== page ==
Truth, transformation and real estate
First, seek out new ideas and try new things; second, when trying something new, do it on a scale where failure is survivable; third, seek out feedback and learn from your mistakes as you go along."
We are experiencing the most extreme changes in our behaviour and mobility.
It is a terrible irony of this current period that whilst we appear to be more connected than ever, we are at the greatest risk of drifting further apart. As Joseph Heller put it, 'insanity is contagious', our behaviour is situational and together we're facing a steadily growing risk of crippling alienation, exclusion and loneliness. For the built environment, for those involved in its provision and operation, the danger this poses to retaining a high level of quality in occupancy, management and maintenance is nerve wracking, for it comes at a moment in time when the world is changing rapidly.
As consumers we are being forced and manipulated into the most extreme changes in our behaviour and mobility since the advent of the motor car. From remote working, to online shopping and rapid local deliveries, to electric transportation, our built environment is being stretched and pulled to respond in new and unpredictable ways.
The whole of the property market, from housing to retail, is having to move to models of greater flexibility, and the built environment is becoming ‘experience’ orientated. This is fundamentally not the way in which the systems designed to operate, provide and manage property have been built to work. Huge movements need to be made by the sector if it wants to embrace a more consumer focused and user orientated approach. One in which the movement of information and data needs to be generated by the users of property, as opposed to those that operate it.
This presents a mammoth exercise in digital transformation.
Digital transformation is super hard. In many cases it simply is not possible because of the culture of organisations. Let's be frank, organisations that work with property are some of the least likely to undertake the risk and the costs involved. Thankfully as the urbanist Jane Jacobs put it, ‘new ideas must use old buildings’.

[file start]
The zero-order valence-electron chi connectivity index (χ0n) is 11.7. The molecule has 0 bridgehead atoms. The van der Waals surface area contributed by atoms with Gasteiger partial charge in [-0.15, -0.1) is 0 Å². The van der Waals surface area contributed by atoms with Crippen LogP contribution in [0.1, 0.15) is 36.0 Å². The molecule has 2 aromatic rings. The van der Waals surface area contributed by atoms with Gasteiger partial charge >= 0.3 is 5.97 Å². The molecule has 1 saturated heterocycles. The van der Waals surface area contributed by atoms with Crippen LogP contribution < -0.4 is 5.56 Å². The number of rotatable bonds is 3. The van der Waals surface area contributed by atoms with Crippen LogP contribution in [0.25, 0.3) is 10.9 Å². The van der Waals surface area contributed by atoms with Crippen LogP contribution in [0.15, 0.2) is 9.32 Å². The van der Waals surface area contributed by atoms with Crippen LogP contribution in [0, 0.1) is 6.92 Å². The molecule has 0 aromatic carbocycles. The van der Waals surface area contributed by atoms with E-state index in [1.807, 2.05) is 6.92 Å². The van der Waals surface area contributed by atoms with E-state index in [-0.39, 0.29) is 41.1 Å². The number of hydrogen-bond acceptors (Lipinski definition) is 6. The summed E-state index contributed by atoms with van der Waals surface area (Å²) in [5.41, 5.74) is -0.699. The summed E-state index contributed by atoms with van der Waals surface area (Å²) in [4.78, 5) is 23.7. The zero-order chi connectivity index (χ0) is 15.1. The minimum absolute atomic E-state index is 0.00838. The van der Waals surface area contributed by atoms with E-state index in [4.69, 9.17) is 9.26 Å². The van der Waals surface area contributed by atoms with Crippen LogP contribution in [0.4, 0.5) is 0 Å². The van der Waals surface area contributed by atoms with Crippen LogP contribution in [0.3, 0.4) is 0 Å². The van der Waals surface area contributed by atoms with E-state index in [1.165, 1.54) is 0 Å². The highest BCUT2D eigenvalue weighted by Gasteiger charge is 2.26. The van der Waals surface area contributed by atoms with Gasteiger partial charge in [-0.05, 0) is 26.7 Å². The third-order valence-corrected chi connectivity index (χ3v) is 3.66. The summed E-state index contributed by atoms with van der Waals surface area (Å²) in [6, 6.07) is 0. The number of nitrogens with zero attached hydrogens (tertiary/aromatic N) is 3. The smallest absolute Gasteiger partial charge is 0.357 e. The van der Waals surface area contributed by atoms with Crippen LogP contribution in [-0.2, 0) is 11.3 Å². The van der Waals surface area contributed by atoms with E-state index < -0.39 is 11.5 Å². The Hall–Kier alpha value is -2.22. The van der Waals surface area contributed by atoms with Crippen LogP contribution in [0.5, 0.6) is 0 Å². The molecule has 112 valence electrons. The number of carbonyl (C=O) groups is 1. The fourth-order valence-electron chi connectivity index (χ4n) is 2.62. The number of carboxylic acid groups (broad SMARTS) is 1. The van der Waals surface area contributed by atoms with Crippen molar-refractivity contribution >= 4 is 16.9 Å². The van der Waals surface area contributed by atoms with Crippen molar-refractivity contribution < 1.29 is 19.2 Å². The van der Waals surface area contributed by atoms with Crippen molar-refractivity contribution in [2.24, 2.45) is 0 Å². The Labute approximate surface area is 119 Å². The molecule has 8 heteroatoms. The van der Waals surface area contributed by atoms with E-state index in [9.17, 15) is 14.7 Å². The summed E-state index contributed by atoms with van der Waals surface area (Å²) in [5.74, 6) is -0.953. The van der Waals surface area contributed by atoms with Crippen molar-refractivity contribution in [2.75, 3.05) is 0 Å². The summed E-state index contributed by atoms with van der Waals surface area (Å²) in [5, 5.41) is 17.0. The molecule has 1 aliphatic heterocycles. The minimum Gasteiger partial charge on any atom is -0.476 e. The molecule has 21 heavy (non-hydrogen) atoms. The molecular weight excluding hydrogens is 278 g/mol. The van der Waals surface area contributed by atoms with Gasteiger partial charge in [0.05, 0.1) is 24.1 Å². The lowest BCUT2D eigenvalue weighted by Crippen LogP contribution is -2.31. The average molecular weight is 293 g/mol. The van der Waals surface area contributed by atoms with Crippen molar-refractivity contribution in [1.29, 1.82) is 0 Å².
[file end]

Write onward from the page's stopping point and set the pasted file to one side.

Cities need old buildings so badly it is probably impossible for vigorous streets and districts to grow without them…. for really new ideas of any kind—no matter how ultimately profitable or otherwise successful some of them might prove to be—there is no leeway for such chancy trial, error and experimentation in the high-overhead economy of new construction. Old ideas can sometimes use new buildings. New ideas must use old buildings.
The role of property technology is to find ways in which to more effectively, efficiently and sustainably utilise property. The solutions to the problems we encounter with our homes, offices and shops are not going to come from within the property sector itself. The sector however has a tremendously important role to play in steering the course of technology’s influence, in helping guide its users and consumers towards more sociable, healthier and more responsible ways of working, sharing and collaborating.
Hoop’d brings together stakeholders invested in the health and wellbeing of the local area, its residents and its economy.
In this role housing, spaces and places have a powerful position and responsibility in creating the right environments for data, information and consumer focused digital tools to flourish. For in our ‘post-truth’ society, a society in which misinformation is tearing at away at our best efforts in promoting inclusion and equity, the built environment is based quite solidly in the realm of truth and its interests lie very much in the promotion of clear, accurate, relevant and appropriate information.
This is why we are placing such a great emphasis on creating the tools and resources to build sustainable forms of local area engagement and communication. Our platform Hoop’d is designed to help bring together stakeholders invested in the health and wellbeing of the local area, its residents and its economy, to share information.
With the technical framework in place the barriers to improving digital inclusion are massively reduced, and the utilisation of digital tools and resources can filter upwards through small-scale, targeted and tailored hyperlocal initiatives, projects and programmes.
This is where so much fantastic innovation lies and where digital transformation will grow to create a revolution in data and intelligence for informing better service provision and the better use and operation of all our buildings, new and old.
If something's worth doing, it's worth doing wrong… Get on with it and see if it works.